Day 35 of 365
This weekend, I went to Tractor Supply for chicken feed. We buy organic, so it’s always been expensive. For months, I kept reading about chicken feed going up in price, but somehow, perhaps because organic feed was already so expensive, the price of the organic food we buy remained stable–until last month. Our already-expensive feed bill got a lot worse. On Saturday, I spent $215.00 on feed and came home to find just eight eggs for the day. It’s a good thing their poop is gold to us as gardeners!
Still, grain shortages and high feed prices have encouraged us to dig more deeply into ways to save on our feed bill. We have always fed scraps, and thankfully, our hens get to free range in a 3/4 acre area complete with trees, shrubs, and lots of insects. But I think it’s time to step up our game and work on other ways we can be more efficient in how we feed our chickens.
I’ve been reading in the chicken forums so many stories of people having to give up their chickens because of the rising costs of feed, but I can’t help but think, as times get harder, we are going to want to keep our chickens, as they not only provide us with eggs they also fertilize our gardens.
The following are some strategies we use or are planning to try. If you have others to add to the list, I would love to see them in the comments.
Feed scraps from your kitchen.
This just makes good sense to me. I have read that some people say that it’s not as healthy to do this and that your chickens will live longer if they are fed commercial food only, but the only study I have ever read on this topic was sponsored by a large producer of chicken feed–so I am skeptical. Chickens are omnivores and can eat what we eat, for the most part. In this photo I took recently of some scraps, I have a pile of organic quinoa, some leftover ground beef, cooked lasagna noodles that were extra (I cut them up into small pieces) and a head of lettuce from the garden.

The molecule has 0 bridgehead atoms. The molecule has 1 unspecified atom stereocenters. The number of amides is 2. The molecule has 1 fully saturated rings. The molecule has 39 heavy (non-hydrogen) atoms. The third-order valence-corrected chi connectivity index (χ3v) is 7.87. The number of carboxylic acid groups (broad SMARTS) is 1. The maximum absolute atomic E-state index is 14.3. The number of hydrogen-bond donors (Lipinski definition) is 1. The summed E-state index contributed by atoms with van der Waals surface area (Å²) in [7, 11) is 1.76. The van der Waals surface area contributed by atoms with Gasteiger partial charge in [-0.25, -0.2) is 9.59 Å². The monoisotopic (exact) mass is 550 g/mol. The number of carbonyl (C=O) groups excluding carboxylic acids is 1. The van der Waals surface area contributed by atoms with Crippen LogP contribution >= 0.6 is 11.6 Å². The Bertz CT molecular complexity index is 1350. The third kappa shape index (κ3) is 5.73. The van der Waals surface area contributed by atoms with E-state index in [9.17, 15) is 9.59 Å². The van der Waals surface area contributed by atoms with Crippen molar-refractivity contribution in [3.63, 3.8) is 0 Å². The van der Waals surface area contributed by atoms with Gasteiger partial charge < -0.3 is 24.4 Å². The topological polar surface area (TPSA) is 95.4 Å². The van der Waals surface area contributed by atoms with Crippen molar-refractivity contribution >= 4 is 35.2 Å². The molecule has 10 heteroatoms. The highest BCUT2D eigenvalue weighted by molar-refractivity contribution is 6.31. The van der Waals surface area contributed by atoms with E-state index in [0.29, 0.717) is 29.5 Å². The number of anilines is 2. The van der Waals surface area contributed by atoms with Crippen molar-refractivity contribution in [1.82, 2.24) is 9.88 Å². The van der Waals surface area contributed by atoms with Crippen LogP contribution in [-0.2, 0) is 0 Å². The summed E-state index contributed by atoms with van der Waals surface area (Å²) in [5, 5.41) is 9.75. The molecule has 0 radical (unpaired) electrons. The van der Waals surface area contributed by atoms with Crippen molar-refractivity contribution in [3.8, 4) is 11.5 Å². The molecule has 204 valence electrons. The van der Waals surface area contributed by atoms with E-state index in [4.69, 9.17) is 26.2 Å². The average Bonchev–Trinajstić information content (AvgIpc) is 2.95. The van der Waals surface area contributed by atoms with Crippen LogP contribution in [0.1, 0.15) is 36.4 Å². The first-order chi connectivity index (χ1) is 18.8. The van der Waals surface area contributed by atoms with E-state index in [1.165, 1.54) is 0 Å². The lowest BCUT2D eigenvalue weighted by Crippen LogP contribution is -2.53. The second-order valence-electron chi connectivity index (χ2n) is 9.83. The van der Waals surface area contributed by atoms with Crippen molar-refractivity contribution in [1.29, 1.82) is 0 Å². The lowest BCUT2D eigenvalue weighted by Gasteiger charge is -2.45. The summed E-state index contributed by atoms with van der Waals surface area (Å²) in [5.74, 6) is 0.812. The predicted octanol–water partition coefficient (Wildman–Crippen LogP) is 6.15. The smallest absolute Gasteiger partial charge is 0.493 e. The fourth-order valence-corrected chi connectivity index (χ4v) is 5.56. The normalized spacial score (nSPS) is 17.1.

Of course, you have to be reasonable. You should never feed your chickens rancid or rotten scraps. And chickens should not eat raw potatoes or peels, citrus, uncooked rice or beans, or avocado peels. Some people think chickens cannot eat tomatoes, but this is not true. Ripe tomatoes are wonderful; it’s just the leaves of the tomato plants that are bad. I have also read that chickens should not eat garlic or onions, but I think this may be because it will change the flavor of the eggs. You should also not feed your chickens chocolate, but I just can’t see this being an issue that often. One time, in an educational presentation, I did have a kiddo ask me if you could feed a chicken some birthday cake. I advised against it but said they could probably get away with a bite or two. Maybe I should have added only if the cake wasn’t chocolate.
But the list of what chickens cannot eat is short, and I feel chickens are a great way to turn food waste into fresh eggs. Our chickens eat leftover homemade bread, veggies, meat, pasta. Our rooster really loves Annie’s Organic Mac and Cheese. We have a couple of glass bowls we keep in our fridge at all times. Every tiny scrap that is safe for chickens goes into the bowls. When the bowls are full (or before the food will go bad), the chickens get the scraps. The scraps also make our chickens happy. I mean, would you want to eat the same exact food every day for your whole life? Chickens like a little variety too, so the scraps are a win-win.